Heralding the latest development in the rapidly emerging field of Artificial Intelligence (AI) art, Sotheby’s will offer the first self-contained, generative work of Artificial Intelligence ever to appear on the market, as part of the Contemporary Art Day Auction in London on March 6.
Titled Memories of Passersby I, Mario Klingemann’s groundbreaking installation comprises a wooden console table which hosts an AI computer ‘brain’, and two framed screens upon which the machine’s output – disquieting portraits of imagined masculine and feminine faces – blur hypnotically into focus. Differing from the finalised human-curated products of AI which have previously been exhibited or sold at auction, this is the first complete AI model, and only the second ‘AI artwork’, ever to appear on the market.
A remarkable technological feat, the interminable flow of images presented does not follow a predefined choreography, but is instead the result of the AI interpreting its own unique output in real-time; the machine contains all the algorithms that enable it to generate a new and never-repeating combination of portraits for as long as it is running.
The autonomous AI computer ‘brain’ consists of a system of neural networks very similar to those of the human brain. The neural network is composed of a large number of highly interconnected processing elements (neurones) which cannot be programmed to perform a specific task, but instead learn by example.
Klingemann has been exploring the potential of what he calls “neurography” for many years. Many of his recent creations have been made with a technique called generative adversarial networks (GANs) which place two algorithms in competition with one another.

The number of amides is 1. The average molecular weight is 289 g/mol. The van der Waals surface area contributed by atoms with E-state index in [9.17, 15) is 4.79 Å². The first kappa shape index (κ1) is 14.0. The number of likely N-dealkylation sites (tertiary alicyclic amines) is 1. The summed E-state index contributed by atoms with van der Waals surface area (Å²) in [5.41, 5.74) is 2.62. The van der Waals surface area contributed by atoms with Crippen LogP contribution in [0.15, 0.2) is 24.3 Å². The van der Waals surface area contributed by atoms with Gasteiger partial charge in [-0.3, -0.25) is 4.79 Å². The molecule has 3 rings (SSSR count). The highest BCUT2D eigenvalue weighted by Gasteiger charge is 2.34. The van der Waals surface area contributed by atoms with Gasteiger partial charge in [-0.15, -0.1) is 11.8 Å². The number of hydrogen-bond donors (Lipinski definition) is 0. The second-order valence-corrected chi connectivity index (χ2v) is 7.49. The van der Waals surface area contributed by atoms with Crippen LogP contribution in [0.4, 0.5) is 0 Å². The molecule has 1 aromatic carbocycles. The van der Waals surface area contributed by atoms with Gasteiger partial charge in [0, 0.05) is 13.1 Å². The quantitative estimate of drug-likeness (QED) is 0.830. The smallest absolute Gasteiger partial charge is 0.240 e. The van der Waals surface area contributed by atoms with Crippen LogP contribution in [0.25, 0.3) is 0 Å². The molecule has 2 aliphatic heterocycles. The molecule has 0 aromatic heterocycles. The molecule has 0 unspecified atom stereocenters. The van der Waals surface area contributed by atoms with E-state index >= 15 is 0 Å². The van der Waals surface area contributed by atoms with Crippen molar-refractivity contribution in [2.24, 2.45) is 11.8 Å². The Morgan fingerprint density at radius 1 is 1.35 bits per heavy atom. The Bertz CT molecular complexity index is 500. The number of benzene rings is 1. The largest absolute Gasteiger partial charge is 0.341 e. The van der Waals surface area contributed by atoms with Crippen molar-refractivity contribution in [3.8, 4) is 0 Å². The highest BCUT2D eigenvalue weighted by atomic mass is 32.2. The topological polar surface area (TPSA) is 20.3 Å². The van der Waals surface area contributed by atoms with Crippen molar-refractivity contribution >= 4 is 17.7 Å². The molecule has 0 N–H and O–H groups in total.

On one side of the algorithm is the Generator, which makes a new image based on photographs of portraits from the seventeenth to nineteenth centuries. On the other side is The Discriminator, which tries to spot the difference between the human-made image and images created by the Generator. The aim is to fool the Discriminator into thinking that the new images are real.
There are three editions of the work and two artist’s proofs, but as each edition is constantly working to envisage unique portraits, no two will ever be the same.
Having previously drawn comparisons to the work of Francis Bacon, the conjured faces have been influenced by portraits from the seventeenth to nineteenth centuries, as well as by Klingemann’s own penchant for surrealist works by figures including Max Ernst. Describing the work, the artist explains:
“Memories of Passersby I houses a very powerful machine which creates paintings while you look at them, which I think is quite magical. Neural networks are involved, and you could say that they are the brushes that I’ve learned to use. The machine is in a cycle where it continuously creates new faces that start changing and fading away – it observes itself and creates a feedback loop. Of course, it’s hard for me let it out into the world without me by its side, but I trust that it’s ready to keep creating new portraits forever, as I always hoped it would do. I hope that when people sit and watch these fleeting faces pass by, they will get the same feeling I do”.
Marina Ruiz Colomer, Contemporary Art Specialist and Head of Sotheby’s Contemporary Art Day Auction, says:
“In seeking to subvert more traditional processes of creation, Klingemann’s work presents a truly amazing opportunity to watch an AI brain think in real time, as the machine creates brand new portraits pixel by pixel. To offer a cutting edge piece of technology such as this, which has the power to generate haunting portraits reminiscent of past Masters, is truly unprecedented. It is the nature of Contemporary Art to push boundaries – boundaries which have been, and will continue to be, redefined for centuries. AI art is the latest innovation winning its place in art history books, and Klingemann’s work stands on the precipice of an exciting new era in our field.”
Memories of Passersby I will be part of the Contemporary Art Day Auction on 6th March 2019, and carries an estimate of £30,000-40,000.